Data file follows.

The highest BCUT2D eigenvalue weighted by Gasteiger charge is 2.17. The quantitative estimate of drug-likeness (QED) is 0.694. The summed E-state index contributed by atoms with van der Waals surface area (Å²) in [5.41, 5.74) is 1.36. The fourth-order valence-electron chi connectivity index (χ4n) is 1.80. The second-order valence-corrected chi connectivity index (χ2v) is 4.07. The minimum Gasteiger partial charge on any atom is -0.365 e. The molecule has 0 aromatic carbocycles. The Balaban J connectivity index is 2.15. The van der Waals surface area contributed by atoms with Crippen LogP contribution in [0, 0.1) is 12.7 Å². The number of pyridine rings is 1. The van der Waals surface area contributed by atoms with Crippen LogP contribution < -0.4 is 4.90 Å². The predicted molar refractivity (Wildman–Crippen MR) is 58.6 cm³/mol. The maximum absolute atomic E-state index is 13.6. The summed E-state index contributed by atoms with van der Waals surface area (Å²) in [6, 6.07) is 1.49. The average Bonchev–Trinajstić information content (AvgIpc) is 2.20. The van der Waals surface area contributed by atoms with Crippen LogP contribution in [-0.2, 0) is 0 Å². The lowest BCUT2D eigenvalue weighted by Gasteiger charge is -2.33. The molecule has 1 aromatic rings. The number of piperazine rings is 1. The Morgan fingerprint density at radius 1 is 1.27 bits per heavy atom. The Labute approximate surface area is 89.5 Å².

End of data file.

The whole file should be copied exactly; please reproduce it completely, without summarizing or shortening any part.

The highest BCUT2D eigenvalue weighted by Gasteiger charge is 2.17. The quantitative estimate of drug-likeness (QED) is 0.694. The summed E-state index contributed by atoms with van der Waals surface area (Å²) in [5.41, 5.74) is 1.36. The fourth-order valence-electron chi connectivity index (χ4n) is 1.80. The second-order valence-corrected chi connectivity index (χ2v) is 4.07. The minimum Gasteiger partial charge on any atom is -0.365 e. The molecule has 0 aromatic carbocycles. The Balaban J connectivity index is 2.15. The van der Waals surface area contributed by atoms with Crippen LogP contribution in [0, 0.1) is 12.7 Å². The number of pyridine rings is 1. The van der Waals surface area contributed by atoms with Crippen LogP contribution < -0.4 is 4.90 Å². The predicted molar refractivity (Wildman–Crippen MR) is 58.6 cm³/mol. The maximum absolute atomic E-state index is 13.6. The summed E-state index contributed by atoms with van der Waals surface area (Å²) in [6, 6.07) is 1.49. The average Bonchev–Trinajstić information content (AvgIpc) is 2.20. The van der Waals surface area contributed by atoms with Crippen LogP contribution in [-0.2, 0) is 0 Å². The lowest BCUT2D eigenvalue weighted by Gasteiger charge is -2.33. The molecule has 1 aromatic rings. The number of piperazine rings is 1. The Morgan fingerprint density at radius 1 is 1.27 bits per heavy atom. The Labute approximate surface area is 89.5 Å².